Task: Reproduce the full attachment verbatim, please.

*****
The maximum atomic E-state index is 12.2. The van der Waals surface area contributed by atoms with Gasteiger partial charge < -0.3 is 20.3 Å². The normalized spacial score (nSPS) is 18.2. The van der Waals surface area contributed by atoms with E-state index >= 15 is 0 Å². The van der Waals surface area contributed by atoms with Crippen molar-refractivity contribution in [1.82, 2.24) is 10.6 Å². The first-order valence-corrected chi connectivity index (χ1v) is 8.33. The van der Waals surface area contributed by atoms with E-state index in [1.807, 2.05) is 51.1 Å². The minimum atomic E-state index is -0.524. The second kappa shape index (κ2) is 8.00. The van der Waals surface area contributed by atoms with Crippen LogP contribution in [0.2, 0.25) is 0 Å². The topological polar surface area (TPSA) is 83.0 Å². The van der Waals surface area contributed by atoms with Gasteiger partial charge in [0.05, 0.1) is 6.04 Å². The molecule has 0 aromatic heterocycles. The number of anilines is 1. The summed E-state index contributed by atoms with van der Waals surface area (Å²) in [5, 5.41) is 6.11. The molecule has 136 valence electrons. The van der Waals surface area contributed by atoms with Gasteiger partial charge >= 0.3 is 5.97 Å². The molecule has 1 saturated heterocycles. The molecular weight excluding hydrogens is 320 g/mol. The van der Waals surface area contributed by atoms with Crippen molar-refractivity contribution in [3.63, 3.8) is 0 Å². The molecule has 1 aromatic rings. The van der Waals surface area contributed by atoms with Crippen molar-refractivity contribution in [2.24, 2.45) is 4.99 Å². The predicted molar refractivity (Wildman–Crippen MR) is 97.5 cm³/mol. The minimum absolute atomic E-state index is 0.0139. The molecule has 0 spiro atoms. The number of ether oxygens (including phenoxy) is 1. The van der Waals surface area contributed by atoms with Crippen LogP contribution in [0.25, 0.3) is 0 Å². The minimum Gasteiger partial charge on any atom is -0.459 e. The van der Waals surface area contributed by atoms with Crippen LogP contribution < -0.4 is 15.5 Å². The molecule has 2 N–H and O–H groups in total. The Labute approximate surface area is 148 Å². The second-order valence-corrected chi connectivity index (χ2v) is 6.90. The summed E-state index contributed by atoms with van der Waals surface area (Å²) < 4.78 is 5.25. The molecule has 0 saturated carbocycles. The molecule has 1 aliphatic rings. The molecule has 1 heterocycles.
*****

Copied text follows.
The maximum atomic E-state index is 12.2. The van der Waals surface area contributed by atoms with Gasteiger partial charge < -0.3 is 20.3 Å². The normalized spacial score (nSPS) is 18.2. The van der Waals surface area contributed by atoms with E-state index >= 15 is 0 Å². The van der Waals surface area contributed by atoms with Crippen molar-refractivity contribution in [1.82, 2.24) is 10.6 Å². The first-order valence-corrected chi connectivity index (χ1v) is 8.33. The van der Waals surface area contributed by atoms with E-state index in [1.807, 2.05) is 51.1 Å². The minimum atomic E-state index is -0.524. The second kappa shape index (κ2) is 8.00. The van der Waals surface area contributed by atoms with Crippen LogP contribution in [0.2, 0.25) is 0 Å². The topological polar surface area (TPSA) is 83.0 Å². The van der Waals surface area contributed by atoms with Gasteiger partial charge in [0.05, 0.1) is 6.04 Å². The molecule has 0 aromatic heterocycles. The number of anilines is 1. The summed E-state index contributed by atoms with van der Waals surface area (Å²) in [5, 5.41) is 6.11. The molecule has 136 valence electrons. The van der Waals surface area contributed by atoms with Gasteiger partial charge >= 0.3 is 5.97 Å². The molecule has 1 saturated heterocycles. The molecular weight excluding hydrogens is 320 g/mol. The van der Waals surface area contributed by atoms with Crippen molar-refractivity contribution in [3.63, 3.8) is 0 Å². The molecule has 1 aromatic rings. The van der Waals surface area contributed by atoms with Crippen molar-refractivity contribution in [2.24, 2.45) is 4.99 Å². The predicted molar refractivity (Wildman–Crippen MR) is 97.5 cm³/mol. The minimum absolute atomic E-state index is 0.0139. The molecule has 0 spiro atoms. The number of ether oxygens (including phenoxy) is 1. The van der Waals surface area contributed by atoms with Crippen LogP contribution in [0.25, 0.3) is 0 Å². The minimum Gasteiger partial charge on any atom is -0.459 e. The van der Waals surface area contributed by atoms with Crippen LogP contribution < -0.4 is 15.5 Å². The molecule has 2 N–H and O–H groups in total. The Labute approximate surface area is 148 Å². The second-order valence-corrected chi connectivity index (χ2v) is 6.90. The summed E-state index contributed by atoms with van der Waals surface area (Å²) < 4.78 is 5.25. The molecule has 0 saturated carbocycles. The molecule has 1 aliphatic rings. The molecule has 1 heterocycles.